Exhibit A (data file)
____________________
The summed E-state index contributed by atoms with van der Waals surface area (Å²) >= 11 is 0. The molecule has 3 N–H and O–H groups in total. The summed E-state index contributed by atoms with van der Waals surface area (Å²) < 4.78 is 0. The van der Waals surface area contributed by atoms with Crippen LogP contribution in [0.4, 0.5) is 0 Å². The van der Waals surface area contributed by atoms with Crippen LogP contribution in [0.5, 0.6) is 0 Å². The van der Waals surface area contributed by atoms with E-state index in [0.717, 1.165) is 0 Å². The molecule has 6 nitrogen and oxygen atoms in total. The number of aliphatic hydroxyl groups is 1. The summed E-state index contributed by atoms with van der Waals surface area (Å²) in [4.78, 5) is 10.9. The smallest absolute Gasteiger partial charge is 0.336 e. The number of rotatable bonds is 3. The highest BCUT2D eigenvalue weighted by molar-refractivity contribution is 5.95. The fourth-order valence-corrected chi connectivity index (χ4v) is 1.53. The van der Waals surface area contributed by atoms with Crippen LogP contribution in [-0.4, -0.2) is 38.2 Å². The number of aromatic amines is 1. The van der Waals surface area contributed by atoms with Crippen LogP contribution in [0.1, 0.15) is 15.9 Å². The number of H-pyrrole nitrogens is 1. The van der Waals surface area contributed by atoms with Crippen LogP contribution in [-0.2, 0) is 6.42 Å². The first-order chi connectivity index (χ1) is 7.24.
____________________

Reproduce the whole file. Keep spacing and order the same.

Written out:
The summed E-state index contributed by atoms with van der Waals surface area (Å²) >= 11 is 0. The molecule has 3 N–H and O–H groups in total. The summed E-state index contributed by atoms with van der Waals surface area (Å²) < 4.78 is 0. The van der Waals surface area contributed by atoms with Crippen LogP contribution in [0.4, 0.5) is 0 Å². The van der Waals surface area contributed by atoms with Crippen LogP contribution in [0.5, 0.6) is 0 Å². The van der Waals surface area contributed by atoms with E-state index in [0.717, 1.165) is 0 Å². The molecule has 6 nitrogen and oxygen atoms in total. The number of aliphatic hydroxyl groups is 1. The summed E-state index contributed by atoms with van der Waals surface area (Å²) in [4.78, 5) is 10.9. The smallest absolute Gasteiger partial charge is 0.336 e. The number of rotatable bonds is 3. The highest BCUT2D eigenvalue weighted by molar-refractivity contribution is 5.95. The fourth-order valence-corrected chi connectivity index (χ4v) is 1.53. The van der Waals surface area contributed by atoms with Crippen LogP contribution in [-0.4, -0.2) is 38.2 Å². The number of aromatic amines is 1. The van der Waals surface area contributed by atoms with Crippen LogP contribution in [0.1, 0.15) is 15.9 Å². The number of H-pyrrole nitrogens is 1. The van der Waals surface area contributed by atoms with Crippen LogP contribution in [-0.2, 0) is 6.42 Å². The first-order chi connectivity index (χ1) is 7.24.